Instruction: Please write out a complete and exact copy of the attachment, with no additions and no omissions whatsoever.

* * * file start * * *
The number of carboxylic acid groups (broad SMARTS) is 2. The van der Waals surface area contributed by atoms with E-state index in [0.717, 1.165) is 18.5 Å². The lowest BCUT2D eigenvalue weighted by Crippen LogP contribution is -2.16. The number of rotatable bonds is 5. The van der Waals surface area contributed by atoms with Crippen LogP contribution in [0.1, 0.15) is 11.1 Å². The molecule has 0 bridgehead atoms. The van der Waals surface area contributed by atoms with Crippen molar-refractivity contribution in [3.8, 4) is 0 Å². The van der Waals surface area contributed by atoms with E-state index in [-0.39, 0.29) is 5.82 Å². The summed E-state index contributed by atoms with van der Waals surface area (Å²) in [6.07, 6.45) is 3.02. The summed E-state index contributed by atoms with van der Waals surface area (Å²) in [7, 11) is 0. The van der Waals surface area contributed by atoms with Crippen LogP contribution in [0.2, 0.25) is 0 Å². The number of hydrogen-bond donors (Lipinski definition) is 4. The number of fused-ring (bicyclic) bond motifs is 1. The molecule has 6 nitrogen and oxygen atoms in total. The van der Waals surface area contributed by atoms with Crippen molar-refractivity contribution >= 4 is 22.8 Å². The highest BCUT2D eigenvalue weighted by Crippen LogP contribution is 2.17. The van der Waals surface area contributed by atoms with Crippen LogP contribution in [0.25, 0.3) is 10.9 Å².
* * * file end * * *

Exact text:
The number of carboxylic acid groups (broad SMARTS) is 2. The van der Waals surface area contributed by atoms with E-state index in [0.717, 1.165) is 18.5 Å². The lowest BCUT2D eigenvalue weighted by Crippen LogP contribution is -2.16. The number of rotatable bonds is 5. The van der Waals surface area contributed by atoms with Crippen LogP contribution in [0.1, 0.15) is 11.1 Å². The molecule has 0 bridgehead atoms. The van der Waals surface area contributed by atoms with Crippen molar-refractivity contribution in [3.8, 4) is 0 Å². The van der Waals surface area contributed by atoms with E-state index in [-0.39, 0.29) is 5.82 Å². The summed E-state index contributed by atoms with van der Waals surface area (Å²) in [6.07, 6.45) is 3.02. The summed E-state index contributed by atoms with van der Waals surface area (Å²) in [7, 11) is 0. The van der Waals surface area contributed by atoms with Crippen LogP contribution in [0.2, 0.25) is 0 Å². The number of hydrogen-bond donors (Lipinski definition) is 4. The number of fused-ring (bicyclic) bond motifs is 1. The molecule has 6 nitrogen and oxygen atoms in total. The van der Waals surface area contributed by atoms with Crippen molar-refractivity contribution >= 4 is 22.8 Å². The highest BCUT2D eigenvalue weighted by Crippen LogP contribution is 2.17. The van der Waals surface area contributed by atoms with Crippen LogP contribution in [0.25, 0.3) is 10.9 Å².